State & Local Government Employee Labor Laws

Instructor: Beth Loy

Dr. Loy has a Ph.D. in Resource Economics; master's degrees in economics, human resources, and safety; and has taught masters and doctorate level courses in statistics, research methods, economics, and management.

This lesson explains how state and local government employees have been affected by union-related labor laws. It also gives examples of how policies, statutes, executive orders, and ordinances can impact or be impacted by unions.

How Labor Laws Have Affected State And Local Employees

Let's begin by finding out about Sam. Sam was a state employee in Massachusetts in 1959. He worked for the state's Department of Transportation. Sam felt that he was unjustly passed over for a promotion and wants to unionize state employees so this doesn't happen to others. What are his chances in being successful?

State and local unionization was significantly restricted until the 1960s. For example, strikes and collective bargaining had been strictly forbidden. So, there wasn't a legal way for Sam to strike or even be heard. At that time, federal governments started to make headway in organizing and using the collective bargaining process to get higher wages, more benefits, and compulsory arbitration. Laws were passed to forbid strikes by federal workers, but those same laws also required collective bargaining between labor and management. Sam thought, as did others, if the federal government could unionize, why couldn't the states and local governments?

The legislation passed to address unionization in the federal sector paved the way for state and local government employees to unionize. In 1962, Executive Order 10988 was signed by President Kennedy. This Order gave workers the right to become a union member and engage in collective bargaining, but forbid striking. Kennedy's Order was just what Sam's movement needed. It facilitated the movement of federal employees to organize, even though they were restricted in bargaining and forbidden from striking.

State and local laws followed. Depending on the state, laws allowed different levels of collective bargaining and arbitration. For example, Massachusetts passed a law in 1958 to allow unionization in state and local governments, but bargaining was restricted. So, Sam got what he wanted, but the union didn't have much pull. This was just the beginning though.

Massachusetts, more than any other state, began to push forward with labor rights. In 1964, collective bargaining related to working conditions was required. In 1965, the collective bargaining requirement was extended to wages. Moving on to 1974, compulsory arbitration, when labor and management are in a dispute, was passed. Even following this, the legislature expanded the dispute resolution process to include labor-management committees to assist with resolving conflicts. This is what Sam and other employees needed. They now had the ability to collectively bargain and a way to resolve a dispute.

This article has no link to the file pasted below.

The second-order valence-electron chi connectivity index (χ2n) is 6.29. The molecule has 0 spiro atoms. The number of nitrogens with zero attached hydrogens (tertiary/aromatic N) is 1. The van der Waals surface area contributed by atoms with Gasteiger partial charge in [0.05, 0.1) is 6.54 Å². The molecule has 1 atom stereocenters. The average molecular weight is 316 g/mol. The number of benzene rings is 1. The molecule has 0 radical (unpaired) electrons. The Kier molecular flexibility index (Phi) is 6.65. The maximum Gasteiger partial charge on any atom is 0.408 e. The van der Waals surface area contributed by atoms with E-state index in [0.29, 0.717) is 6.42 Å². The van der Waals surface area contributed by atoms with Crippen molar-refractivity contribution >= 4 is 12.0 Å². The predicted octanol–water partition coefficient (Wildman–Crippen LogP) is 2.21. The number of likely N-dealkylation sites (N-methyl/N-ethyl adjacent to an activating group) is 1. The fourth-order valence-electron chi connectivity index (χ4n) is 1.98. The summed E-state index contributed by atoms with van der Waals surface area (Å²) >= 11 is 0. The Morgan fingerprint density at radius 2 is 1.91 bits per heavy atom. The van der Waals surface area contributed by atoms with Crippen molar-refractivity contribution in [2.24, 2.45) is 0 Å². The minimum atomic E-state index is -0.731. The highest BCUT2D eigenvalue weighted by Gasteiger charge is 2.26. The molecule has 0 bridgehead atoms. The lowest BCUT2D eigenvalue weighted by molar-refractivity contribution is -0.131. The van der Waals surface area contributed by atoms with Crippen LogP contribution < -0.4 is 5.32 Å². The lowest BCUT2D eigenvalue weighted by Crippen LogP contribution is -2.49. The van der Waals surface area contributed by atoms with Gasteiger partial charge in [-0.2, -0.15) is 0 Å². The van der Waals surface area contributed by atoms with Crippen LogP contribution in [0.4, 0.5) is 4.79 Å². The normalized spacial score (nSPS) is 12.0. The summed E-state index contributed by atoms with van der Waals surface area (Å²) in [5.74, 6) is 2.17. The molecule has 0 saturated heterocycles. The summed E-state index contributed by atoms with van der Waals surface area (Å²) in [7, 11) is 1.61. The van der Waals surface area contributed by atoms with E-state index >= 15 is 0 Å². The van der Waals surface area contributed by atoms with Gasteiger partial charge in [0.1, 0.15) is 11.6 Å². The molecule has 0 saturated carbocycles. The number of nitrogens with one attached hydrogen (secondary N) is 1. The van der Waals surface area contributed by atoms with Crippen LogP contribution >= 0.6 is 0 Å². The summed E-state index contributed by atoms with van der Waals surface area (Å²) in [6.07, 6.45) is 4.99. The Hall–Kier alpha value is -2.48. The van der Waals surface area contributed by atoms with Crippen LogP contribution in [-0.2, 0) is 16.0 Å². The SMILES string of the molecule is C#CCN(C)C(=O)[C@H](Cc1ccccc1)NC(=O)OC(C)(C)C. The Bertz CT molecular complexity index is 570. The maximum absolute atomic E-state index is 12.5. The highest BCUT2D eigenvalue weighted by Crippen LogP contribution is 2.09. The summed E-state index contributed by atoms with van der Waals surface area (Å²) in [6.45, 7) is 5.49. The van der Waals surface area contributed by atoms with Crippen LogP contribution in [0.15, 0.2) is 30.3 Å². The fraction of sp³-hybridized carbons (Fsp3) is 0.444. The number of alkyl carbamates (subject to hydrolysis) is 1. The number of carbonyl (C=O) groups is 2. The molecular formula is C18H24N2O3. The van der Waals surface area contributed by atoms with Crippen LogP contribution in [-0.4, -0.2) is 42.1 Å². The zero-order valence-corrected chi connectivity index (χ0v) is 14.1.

Many states mimicked Massachusetts and passed laws supporting collective bargaining, union election procedures, and dispute resolution. Unions in the public sector attempted to copy those in the private sector. The Democratic Party and the popularity of teachers stimulated unionism. Even with limitations on striking, unions remain quite political. They have very powerful lobbying contingencies that can make or break a candidate's political run. This is quite an incentive for politicians to be union-friendly and garner union endorsements.

Union Influences

Today, public sector unions in state and local governments have been affected by not only executive orders and labor laws, but also by policies, statutes, and ordinances. Let's take tax policy as an example. Public unions in California have negotiated large pensions for state workers. In the process, the pension fund takes a large percentage of tax revenue, which means it's difficult for the state to implement cost-cutting measures. Policies can be influenced by unions as well as affected.

Another example is state right-to-work laws, which are statutes that give employees the right to work without being a member of a union. In these states, there cannot be any agreements between labor and management to collect union dues or engage in union security agreements. Having union-friendly officials in these states may have lowered the chances of this type of legislation passing.

And, there are ordinances, legislation that is passed by municipalities, that have affected unionization. In Milwaukee, for example, voters passed an ordinance in 2008 that required city businesses with 10 or more employees up to 9 sick days per calendar year. Unions had pushed for the measure and even backed political candidates that would pass the measure. Unions saw this as a huge victory, and it became fodder for increase membership rates and other municipalities. We can see how unions can impact local legislation.

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